Ruling illustrates danger of secondary-effects doctrine
A recent federal appeals court decision supporting restrictions on nude-dancing establishments in Ohio shows the danger of the secondary-effects doctrine.
A three-judge panel of the 6th U.S. Circuit Court of Appeals unanimously upheld in 84 Video/Newsstand, Inc. v. Sartini a provision that regulates the hours of operation of such businesses. The panel also upheld a so-called “no touch” provision that limits physical contact between performers and patrons.
Ohio officials contended that the provisions were designed to protect communities from the harmful, adverse effects — called secondary effects — allegedly associated with adult businesses. The most commonly cited secondary effects are increased crime and decreased property values.
The 6th Circuit applied a test from the U.S. Supreme Court’s 2002 decision in City of Los Angeles v. Alameda Books (2002). Under that test, a city or government entity can rely on evidence that is “reasonably believed to be relevant” for demonstrating secondary effects. This evidence can include newspaper articles, prior judicial decisions, anecdotal evidence, police reports other material.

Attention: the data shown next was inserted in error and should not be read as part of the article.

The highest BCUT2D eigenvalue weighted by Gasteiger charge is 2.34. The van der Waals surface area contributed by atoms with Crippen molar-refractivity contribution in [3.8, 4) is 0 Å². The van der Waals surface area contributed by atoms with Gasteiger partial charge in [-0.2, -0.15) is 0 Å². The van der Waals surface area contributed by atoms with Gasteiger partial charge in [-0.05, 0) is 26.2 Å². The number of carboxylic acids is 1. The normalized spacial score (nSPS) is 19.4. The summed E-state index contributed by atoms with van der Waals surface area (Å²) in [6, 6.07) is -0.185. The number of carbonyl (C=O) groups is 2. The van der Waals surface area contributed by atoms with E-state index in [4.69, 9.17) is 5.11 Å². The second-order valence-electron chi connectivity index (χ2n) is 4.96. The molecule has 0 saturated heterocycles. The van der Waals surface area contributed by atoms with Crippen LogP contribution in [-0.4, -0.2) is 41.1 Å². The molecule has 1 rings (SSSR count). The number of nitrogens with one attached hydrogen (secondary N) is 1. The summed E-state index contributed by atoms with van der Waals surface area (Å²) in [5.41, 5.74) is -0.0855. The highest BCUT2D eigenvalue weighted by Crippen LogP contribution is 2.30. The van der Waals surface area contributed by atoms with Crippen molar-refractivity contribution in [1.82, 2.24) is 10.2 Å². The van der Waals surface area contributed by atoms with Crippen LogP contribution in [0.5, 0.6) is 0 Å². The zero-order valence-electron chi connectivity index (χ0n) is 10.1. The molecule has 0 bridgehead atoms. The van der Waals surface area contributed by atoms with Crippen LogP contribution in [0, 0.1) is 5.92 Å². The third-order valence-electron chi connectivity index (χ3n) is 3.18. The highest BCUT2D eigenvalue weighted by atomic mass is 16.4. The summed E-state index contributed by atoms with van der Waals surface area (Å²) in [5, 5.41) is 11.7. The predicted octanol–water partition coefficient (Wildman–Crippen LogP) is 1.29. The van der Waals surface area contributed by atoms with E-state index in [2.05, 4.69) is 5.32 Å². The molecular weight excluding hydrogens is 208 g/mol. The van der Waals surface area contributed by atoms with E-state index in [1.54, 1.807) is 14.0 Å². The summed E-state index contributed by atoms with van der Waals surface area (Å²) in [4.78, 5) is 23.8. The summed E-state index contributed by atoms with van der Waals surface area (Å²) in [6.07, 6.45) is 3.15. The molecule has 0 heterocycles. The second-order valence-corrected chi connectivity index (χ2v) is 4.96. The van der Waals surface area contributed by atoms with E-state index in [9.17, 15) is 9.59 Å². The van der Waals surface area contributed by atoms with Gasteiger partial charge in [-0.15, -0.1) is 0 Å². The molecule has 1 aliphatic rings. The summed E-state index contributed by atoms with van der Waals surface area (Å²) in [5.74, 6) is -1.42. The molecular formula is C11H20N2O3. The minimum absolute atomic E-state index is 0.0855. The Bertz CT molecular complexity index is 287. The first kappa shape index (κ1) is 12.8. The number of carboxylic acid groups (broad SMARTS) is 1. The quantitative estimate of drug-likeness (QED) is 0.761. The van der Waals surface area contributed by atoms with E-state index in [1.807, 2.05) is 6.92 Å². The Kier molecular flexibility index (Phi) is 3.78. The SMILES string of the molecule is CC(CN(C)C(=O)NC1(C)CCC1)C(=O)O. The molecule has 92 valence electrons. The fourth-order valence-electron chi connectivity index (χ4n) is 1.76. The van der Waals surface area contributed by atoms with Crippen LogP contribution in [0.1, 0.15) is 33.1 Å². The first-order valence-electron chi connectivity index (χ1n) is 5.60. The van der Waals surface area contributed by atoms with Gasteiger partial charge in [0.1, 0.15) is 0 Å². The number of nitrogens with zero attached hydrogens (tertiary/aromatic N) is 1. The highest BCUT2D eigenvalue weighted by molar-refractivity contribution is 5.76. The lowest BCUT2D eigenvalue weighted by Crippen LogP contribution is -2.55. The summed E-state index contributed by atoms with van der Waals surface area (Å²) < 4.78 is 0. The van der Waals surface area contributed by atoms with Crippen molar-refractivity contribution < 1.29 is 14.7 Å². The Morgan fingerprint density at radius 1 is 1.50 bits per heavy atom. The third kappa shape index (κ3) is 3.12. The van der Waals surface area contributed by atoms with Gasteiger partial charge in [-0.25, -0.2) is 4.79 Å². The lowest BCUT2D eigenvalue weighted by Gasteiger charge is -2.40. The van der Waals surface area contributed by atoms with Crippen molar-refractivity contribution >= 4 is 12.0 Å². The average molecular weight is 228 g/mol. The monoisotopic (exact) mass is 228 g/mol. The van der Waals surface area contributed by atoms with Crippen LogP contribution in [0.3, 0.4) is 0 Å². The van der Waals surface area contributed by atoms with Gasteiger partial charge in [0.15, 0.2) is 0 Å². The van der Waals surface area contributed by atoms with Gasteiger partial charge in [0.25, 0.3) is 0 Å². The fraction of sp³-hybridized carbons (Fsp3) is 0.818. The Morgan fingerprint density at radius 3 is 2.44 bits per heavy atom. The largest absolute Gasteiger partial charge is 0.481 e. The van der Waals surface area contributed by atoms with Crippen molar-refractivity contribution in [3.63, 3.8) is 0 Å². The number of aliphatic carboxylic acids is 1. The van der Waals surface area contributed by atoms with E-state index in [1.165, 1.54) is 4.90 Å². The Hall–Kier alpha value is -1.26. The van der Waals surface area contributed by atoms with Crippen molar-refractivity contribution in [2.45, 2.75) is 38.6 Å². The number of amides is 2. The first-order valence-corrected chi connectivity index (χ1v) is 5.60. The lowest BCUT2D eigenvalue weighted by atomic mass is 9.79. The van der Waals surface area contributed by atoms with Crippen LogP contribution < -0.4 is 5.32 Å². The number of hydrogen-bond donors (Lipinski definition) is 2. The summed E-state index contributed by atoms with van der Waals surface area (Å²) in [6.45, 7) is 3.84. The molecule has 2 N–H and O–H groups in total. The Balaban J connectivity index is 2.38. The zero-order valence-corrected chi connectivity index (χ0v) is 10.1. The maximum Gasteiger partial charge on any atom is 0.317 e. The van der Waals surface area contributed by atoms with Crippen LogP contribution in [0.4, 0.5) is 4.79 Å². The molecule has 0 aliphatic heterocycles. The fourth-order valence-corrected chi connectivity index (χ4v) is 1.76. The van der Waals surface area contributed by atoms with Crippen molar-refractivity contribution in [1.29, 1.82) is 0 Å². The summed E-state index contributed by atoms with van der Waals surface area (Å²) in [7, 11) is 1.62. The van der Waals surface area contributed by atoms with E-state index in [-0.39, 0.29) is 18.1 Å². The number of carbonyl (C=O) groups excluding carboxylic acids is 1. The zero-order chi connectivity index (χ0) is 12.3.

The next part of the test gives the adult-business operators the supposed opportunity to “cast direct doubt” on the government entity’s evidence about secondary effects. If the adult-business litigants do manage to cast doubt on the government’s evidence, then the government must supplement the record with more evidence supporting its theory of secondary effects.
The problem with the 6th Circuit’s decision in the 84 Video case is that it puts an impossible burden on adult businesses with respect to casting direct doubt on the city’s evidence.
The plaintiffs in 84 Video presented expert testimony from Dr. Daniel Linz that debunked several secondary-effects studies relied on by the Ohio Legislature. But the 6th Circuit said the plaintiffs still failed to raise direct doubt because “Linz’s testimony and studies fail to cast doubt on the entire body of evidence relied on by the General Assembly … including prior court decisions, news reports and anecdotal testimony by law enforcement officials and others.”
In reality, the 6th Circuit creates an all-but-impossible burden on adult-business litigants, as there is little chance they can challenge all prior court decisions, news reports and police testimony.
The 6th Circuit’s decision has given government officials a primary way — by use of the secondary-effects doctrine — to place more and more restrictions on adult expression involving consenting adults.